headlamps), and polyamide (nylon—used in everything from stockings
and swimming shorts to toothbrushes and umbrellas).
Thermosetting plastics (thermosets)
Photo: Thermosetting plastic: A typical nonstick Teflon (PTFE) cooking pan.
Thermosets are usually made from much much bigger polymer chains
than thermoplastics. When they're initially manufactured, they're
heated or compressed to form a dense, hard, structure with strong
cross-links binding each of these long molecular chains to its
neighbors. That's very different from thermoplastics, where the
polymer chains are held to one another only by very weak bonds. And
that's why we can't simply heat thermosets to remold or reform them.
Once they're "set" (cured) during manufacture, they stay that
way. You'll be less familiar with thermosets than with
thermoplastics; even so, you may have come across examples like
polyurethane (insulating material in buildings),
polytetrafluoroethylene/PTFE (nonstick coatings on cooking pots and
pans), melamine (hard plastic crockery), and epoxy resin (a tough
plastic used in strong adhesives and wood fillers).
How do we make plastics?
Photo: Plastic pipes and hoses are made by a process called extrusion, described below.
We've already seen that plastics are made from polymers, but how
are polymers made? They're based on hydrocarbons (molecules built
from hydrogen and carbon atoms) that we get mostly from things like
petroleum, natural gas, or coal. Crude oil drilled from the land or
sea is a thick gloopy mixture that contains thousands of different
hydrocarbons, which have to be separated out before we can use them.
That happens in an oil refinery, through a process called fractional
distillation. It's a more involved version of the distillation
you might have used to purify water. If we heat water, it eventually
turns into steam, which we can then collect, cool, and condense back
to water; that's distillation, and it produces highly purified or
"distilled" water. We can heat and distill crude oil the same
way, but all those many hydrocarbons it contains have molecules that
are different sizes and weights, so they boil off and condense at
different temperatures. Collecting and distilling the different parts of crude oil
at different temperatures gives us a bunch of simpler mixtures of hydrocarbons, called fractions, which we can then use for making different types of plastics.
Hydrocarbons made in this way are the raw materials for
polymerization, the name we give to the chemical reactions that make polymers.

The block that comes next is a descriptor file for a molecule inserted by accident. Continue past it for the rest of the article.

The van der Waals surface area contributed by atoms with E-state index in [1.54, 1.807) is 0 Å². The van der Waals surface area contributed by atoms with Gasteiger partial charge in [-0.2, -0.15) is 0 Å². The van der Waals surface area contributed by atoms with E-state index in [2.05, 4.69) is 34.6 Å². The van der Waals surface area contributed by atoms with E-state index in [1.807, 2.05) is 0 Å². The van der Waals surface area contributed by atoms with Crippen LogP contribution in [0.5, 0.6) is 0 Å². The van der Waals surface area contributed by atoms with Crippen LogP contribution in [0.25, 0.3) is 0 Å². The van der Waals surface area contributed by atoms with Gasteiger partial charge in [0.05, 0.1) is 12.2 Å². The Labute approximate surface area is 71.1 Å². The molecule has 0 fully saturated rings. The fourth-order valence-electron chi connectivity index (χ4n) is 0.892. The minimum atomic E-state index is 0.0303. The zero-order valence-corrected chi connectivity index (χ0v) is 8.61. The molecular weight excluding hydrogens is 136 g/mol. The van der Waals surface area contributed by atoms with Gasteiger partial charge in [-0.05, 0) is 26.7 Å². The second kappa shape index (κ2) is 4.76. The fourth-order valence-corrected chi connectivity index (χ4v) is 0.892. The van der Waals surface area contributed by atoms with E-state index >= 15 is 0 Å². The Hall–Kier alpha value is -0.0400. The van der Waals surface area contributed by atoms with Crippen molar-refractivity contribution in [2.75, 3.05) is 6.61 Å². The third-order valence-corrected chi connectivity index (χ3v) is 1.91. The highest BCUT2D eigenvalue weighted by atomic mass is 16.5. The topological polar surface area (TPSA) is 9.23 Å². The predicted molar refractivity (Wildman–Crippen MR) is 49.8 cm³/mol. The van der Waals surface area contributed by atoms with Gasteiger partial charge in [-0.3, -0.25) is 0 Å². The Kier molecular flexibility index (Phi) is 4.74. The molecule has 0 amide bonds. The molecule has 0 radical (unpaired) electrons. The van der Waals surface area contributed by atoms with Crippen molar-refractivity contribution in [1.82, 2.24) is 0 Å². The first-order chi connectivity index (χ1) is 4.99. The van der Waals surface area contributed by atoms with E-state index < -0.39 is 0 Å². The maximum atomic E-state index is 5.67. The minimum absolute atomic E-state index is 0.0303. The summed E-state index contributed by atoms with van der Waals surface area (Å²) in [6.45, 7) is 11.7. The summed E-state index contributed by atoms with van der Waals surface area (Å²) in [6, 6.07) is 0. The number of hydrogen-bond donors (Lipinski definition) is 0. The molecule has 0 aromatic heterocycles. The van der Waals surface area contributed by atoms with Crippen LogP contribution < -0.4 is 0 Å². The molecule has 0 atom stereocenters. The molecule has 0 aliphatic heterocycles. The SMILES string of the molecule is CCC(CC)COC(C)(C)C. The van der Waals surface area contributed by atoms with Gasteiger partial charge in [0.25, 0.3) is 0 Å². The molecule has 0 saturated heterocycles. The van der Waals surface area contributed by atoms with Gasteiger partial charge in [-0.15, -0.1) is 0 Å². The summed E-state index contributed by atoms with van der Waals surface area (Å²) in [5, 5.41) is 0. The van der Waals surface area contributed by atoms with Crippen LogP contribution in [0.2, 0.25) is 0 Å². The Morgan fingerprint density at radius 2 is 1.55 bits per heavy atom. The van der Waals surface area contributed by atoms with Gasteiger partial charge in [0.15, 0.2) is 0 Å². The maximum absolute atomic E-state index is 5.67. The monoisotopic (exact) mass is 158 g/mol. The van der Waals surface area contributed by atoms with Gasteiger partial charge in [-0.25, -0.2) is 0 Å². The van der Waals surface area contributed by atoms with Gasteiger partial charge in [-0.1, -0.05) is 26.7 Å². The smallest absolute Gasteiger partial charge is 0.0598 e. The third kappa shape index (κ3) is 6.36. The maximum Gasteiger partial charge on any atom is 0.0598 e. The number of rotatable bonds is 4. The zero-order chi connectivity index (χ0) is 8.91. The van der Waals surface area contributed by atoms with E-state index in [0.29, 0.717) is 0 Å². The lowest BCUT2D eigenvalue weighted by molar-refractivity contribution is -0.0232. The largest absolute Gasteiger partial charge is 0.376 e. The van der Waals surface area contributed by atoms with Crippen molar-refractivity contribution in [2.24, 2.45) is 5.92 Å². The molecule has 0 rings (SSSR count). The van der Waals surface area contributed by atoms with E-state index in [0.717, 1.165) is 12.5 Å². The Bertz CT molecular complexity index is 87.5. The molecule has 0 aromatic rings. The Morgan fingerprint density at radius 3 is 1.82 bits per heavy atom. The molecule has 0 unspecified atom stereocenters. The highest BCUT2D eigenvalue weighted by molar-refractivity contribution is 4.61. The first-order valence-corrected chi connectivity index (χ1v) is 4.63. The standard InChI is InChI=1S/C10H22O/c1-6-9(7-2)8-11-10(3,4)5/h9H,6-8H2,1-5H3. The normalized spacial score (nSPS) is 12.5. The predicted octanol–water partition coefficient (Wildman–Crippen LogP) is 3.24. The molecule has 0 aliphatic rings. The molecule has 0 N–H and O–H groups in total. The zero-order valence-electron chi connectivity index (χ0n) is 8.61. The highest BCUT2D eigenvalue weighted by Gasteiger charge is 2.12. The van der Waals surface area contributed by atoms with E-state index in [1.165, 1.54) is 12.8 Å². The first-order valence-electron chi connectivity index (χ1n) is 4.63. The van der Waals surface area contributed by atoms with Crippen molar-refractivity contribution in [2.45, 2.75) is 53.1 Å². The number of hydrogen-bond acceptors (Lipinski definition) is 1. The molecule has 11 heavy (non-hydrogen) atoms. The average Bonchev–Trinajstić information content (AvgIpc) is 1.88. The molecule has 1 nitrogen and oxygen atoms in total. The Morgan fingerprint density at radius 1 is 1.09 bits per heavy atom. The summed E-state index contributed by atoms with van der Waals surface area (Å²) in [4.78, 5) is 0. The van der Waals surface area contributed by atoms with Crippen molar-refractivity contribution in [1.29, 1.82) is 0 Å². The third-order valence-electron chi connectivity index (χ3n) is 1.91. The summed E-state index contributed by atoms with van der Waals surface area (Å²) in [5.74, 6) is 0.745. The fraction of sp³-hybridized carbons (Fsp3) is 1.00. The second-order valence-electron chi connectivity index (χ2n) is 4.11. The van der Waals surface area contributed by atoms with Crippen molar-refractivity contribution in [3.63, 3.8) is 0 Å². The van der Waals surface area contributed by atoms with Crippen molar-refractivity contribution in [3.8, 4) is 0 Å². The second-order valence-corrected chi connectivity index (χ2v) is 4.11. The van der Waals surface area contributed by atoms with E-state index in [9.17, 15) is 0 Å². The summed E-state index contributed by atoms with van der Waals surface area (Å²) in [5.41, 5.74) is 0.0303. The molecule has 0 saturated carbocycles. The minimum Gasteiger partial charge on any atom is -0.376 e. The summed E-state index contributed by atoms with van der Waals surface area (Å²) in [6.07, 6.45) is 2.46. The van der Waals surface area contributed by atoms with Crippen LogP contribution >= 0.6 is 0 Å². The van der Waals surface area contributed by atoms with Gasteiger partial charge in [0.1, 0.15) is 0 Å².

Some polymers are made simply by fastening hydrocarbon monomers
together, like daisy chains, which is a process called addition
polymerization. Others are made by joining together two small
hydrocarbon chains and removing a water molecule (two hydrogen atoms
and one oxygen), making a bigger hydrocarbon chain in a process known
as condensation polymerization. The more often you repeat this, the
longer the polymer gets.
Photo: Solid plastic things are made by injection molding, described below.
Typically, we need to use other chemicals called catalysts
to kick-start polymerization. Catalysts are simply substances we can
add that make a chemical reaction more likely to happen and, though
they may change temporarily during the reaction, they re-emerge at
the end in their original form; in other words, they're not
permanently changed as the reaction takes place. Ziegler-Natta
catalysts, some of the most important for making polymers, were
developed through the work of German chemist Karl Ziegler and Italian
Giulio Natta, which won them a joint
Nobel Prize in Chemistry in
Because we need plastics to do all sorts of things, we often have
to add other ingredients to the basic hydrocarbons to produce a
polymer with exactly the right chemical and physical properties.
These extra ingredients include colorants (which, as the name
suggests, turn plastics into all kinds of bright and happy colors),
plasticizers (which make plastics more flexible, viscous, and easier
to shape), stabilizers (to stop our plastics breaking apart in
sunlight and heat), and fillers (typically low-cost minerals that mean
we need less of the expensive, oil-based hydrocarbons to make our final
plastic product—so we can make and sell it more cheaply).
Artwork: Four common processes for making things out of plastic. 1) Injection molding involves squirting hot plastic into a mold. The plastic grains (light blue) are passed over an auger
(Archimedes screw) and heated to make molten plastic, which can then be squirted through a needle (injected) into a mold. 2) Blow molding is similar, but air (yellow arrow) is blown into the plastic afterward to make it expand and fill the mold. 3) Extrusion involves squeezing out plastic through a nozzle and shaped die to make something like a pipe. 4) Calendering uses rollers to make flat, thin, smooth sheets of plastic.
The plastic-making process doesn't end there. What we've got at
this point is a plastic polymer known as a resin, which can be used
for making all kinds of plastic products. Resins are supplied as
powders or grains that are loaded into a machine, heated, and then
shaped by one or more processes to make our finished plastic product.